How often do you and your spouse talk about sex?
Sex (and money) is often a lightning rod for marital disagreements. However, we tend to avoid the topic because we often fear having the conversation.
Any discussion on marital sex should start with the premise that God says to not think of our bodies as our own. (1st Cor. 7:4)
This can be challenging in our “me first” culture. We live in a time where “my” dreams, “my” desires and “my” needs come first. Unfortunately, this worldview reduces sexual intimacy to a personal craving rather than a holy, unifying necessity.
And yes, sex is a necessity – not just for the man or just for the woman – but for the unity of the couple.
Gary Thomas suggests that “sexual desire can knit a man to a woman, or Satan can use it to build an ever-growing reliance outside the home.”
So, if we are serious about building a marriage that remains unified, we must address sexual desire in a marriage. Therefore, we must be able to talk about sex with our spouse!
My wife and I call those every day things that get in the way of sexual intimacy “sex obstacles.” These are words, phrases or actions that seem harmless but can do damage over time. Do any of these sound familiar?
- I have a big day tomorrow so I need to get some sleep.
- I’m going to head back into the office and catch up on some work this evening.
- It was a rough day. I just need to chill tonight.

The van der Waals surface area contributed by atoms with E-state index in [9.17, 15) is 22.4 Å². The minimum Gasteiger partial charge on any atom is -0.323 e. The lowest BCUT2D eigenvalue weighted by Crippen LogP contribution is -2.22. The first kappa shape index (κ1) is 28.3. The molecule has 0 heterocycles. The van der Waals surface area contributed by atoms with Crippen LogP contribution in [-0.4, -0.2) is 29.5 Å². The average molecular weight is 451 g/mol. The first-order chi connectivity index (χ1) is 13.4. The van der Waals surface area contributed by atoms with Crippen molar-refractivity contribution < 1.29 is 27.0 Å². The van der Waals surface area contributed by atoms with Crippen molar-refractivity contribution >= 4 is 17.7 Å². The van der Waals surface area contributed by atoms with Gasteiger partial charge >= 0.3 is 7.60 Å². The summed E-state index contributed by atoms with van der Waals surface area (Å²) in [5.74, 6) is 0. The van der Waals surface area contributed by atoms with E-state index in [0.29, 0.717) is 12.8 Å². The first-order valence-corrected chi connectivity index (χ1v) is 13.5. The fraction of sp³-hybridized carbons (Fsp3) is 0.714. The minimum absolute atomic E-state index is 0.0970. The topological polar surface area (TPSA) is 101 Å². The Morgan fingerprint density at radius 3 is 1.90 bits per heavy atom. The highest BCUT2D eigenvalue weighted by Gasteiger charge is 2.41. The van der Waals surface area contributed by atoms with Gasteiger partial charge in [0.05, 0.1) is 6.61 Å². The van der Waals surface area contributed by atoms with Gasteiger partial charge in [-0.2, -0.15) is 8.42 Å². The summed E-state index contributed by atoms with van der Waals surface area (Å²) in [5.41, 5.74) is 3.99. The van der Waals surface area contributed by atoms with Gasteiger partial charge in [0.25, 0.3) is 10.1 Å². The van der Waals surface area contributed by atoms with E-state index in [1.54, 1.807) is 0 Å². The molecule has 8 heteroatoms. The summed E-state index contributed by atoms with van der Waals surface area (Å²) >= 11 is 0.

- When the game is finished, I’ll come to bed.
- I’m just not in the mood. (translation: I’m still annoyed about something you did several days ago)
And, the list goes on.
Each of these hindrances may be valid; however, we need to remove these snags whenever we can.
Desires do not go away with the excuses. In fact, desires multiply.
Couples who aren’t connecting sexually may look to satisfy that desire elsewhere – perhaps through pornography, an emotional affair, or even adultery.
As a result, the fear of not talking about sex has very real consequences.
In our book, Undivided Marriage, we give couples conversation starters to help open up the discussion about sex. Here are 3 questions to get you started:
1. How would you define the sexual health of your marriage? Discuss your different points of view and share with your spouse ways YOU are willing to change to make sex better for your spouse. (remember 1st Cor. 7:4)
2. What does having sex communicate to you? In other words, what message is sent when your spouse wants to have sex with you? Explain why this is important.
3. What are the common barriers in your marriage that prevent you and your spouse from engaging in sexual intimacy? How can you overcome them?
Too often we have feelings we don’t verbalize which can lead to resentment, anxiety, and even anger. This occurs far too often in our marriages when it comes to sex.
While talking about sex is very important, remember that as your spouse is sharing s/he is emotionally exposed and vulnerable.
The success of any talk depends on encouraging emotional honesty while responding to each other with love.
Now, start talking!